At the EU debate, the former Chancellor George Osborne claimed that “the value of homes in the UK could fall by as much as 18% following a Brexit vote.”
Osborne envisages that “based on the average price of a home in the UK, the average residential property could fall in value by more than £50,000 within two years of the vote, in comparison to what it would be if the UK stayed in the EU”.
Recent figures from Yorkshire Building Society shows that:
“The number of homes currently been built remains significantly below the government’s target of 200,000 new homes a year …the UK has missed its housebuilding targets by a staggering 1,199,180 since 2004”, according to reports by PropertyInvestorTODAY.
Based on latest house building data from the House of Lords Economic Affairs Committee, “residential construction levels are actually falling: down by 3.2% in May- the biggest drop since February 2014”.
Andrew McPhillips, chief economist at Yorkshire Building Society also said:
“The Brexit decision and the uncertainty it creates around the prospects for private sector housebuilders, not to mention the country’s economic outlook, is likely to heighten the housing crisis.
“The longer we leave the supply crisis to worsen, the more difficult it will be to resolve. The UK has failed to build the number of homes needed to meet demand year after year, which has consequently inflated prices and made it even more difficult for those looking to buy.”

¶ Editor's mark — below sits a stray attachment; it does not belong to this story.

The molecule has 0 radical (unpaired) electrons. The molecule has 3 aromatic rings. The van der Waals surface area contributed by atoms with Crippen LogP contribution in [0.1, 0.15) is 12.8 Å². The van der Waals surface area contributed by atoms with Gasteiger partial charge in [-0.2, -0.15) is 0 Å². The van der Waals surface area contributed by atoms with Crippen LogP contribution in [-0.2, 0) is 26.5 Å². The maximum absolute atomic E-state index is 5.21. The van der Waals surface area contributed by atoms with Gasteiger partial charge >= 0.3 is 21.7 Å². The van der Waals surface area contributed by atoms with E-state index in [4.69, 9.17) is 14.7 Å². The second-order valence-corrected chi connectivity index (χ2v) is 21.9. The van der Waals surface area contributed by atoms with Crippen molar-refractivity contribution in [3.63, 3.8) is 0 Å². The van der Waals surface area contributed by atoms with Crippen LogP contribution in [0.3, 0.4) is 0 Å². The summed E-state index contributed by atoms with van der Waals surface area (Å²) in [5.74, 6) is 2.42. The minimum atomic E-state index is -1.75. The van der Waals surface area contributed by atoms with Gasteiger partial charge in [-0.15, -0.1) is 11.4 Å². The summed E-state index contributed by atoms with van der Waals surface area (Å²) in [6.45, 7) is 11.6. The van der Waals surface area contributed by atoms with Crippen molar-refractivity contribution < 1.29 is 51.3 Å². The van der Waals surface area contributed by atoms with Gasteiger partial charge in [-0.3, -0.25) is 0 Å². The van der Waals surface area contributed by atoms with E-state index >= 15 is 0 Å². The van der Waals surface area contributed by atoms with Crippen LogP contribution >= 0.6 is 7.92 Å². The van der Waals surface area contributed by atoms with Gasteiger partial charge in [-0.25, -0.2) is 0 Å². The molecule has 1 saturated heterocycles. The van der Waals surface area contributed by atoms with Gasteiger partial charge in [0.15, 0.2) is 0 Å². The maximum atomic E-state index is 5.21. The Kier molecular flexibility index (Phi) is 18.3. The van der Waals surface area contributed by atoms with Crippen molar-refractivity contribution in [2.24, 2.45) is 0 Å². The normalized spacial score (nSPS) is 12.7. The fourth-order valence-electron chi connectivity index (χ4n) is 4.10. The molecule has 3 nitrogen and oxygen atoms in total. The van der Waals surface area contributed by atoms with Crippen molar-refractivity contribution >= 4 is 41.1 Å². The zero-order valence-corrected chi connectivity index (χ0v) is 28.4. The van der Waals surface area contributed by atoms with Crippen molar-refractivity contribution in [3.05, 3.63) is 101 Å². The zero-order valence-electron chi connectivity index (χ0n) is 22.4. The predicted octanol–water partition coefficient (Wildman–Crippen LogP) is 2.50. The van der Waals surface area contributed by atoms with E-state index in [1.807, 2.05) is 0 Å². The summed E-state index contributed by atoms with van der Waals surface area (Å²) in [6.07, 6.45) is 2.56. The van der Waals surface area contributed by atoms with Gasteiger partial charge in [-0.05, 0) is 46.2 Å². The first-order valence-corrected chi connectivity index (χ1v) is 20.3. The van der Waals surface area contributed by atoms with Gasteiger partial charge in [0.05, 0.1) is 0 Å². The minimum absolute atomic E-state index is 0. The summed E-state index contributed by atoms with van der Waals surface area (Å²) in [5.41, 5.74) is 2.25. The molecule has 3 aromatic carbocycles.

Introduction The National Statement of Expectations for Supported Housing (NSE) was finally published on 20 October 2020, five years after the 2015 Comprehensive Spending Review suggested regulatory and oversight changes were needed, although in 2018 the government >>>
Responding to the DWP Consultation: Housing Benefit Reform - Supported Housing
"I thought this briefing was very good and very useful. The presentation was clear, well argued and I always find Michael gives me food for thought even if I don't agree with everything he says. I really like the way he facilitates a discussion in the room and I learn as much from other participants as I do from the presenter which is always good. Right length, right tone."
R.P. - Richmond Fellowship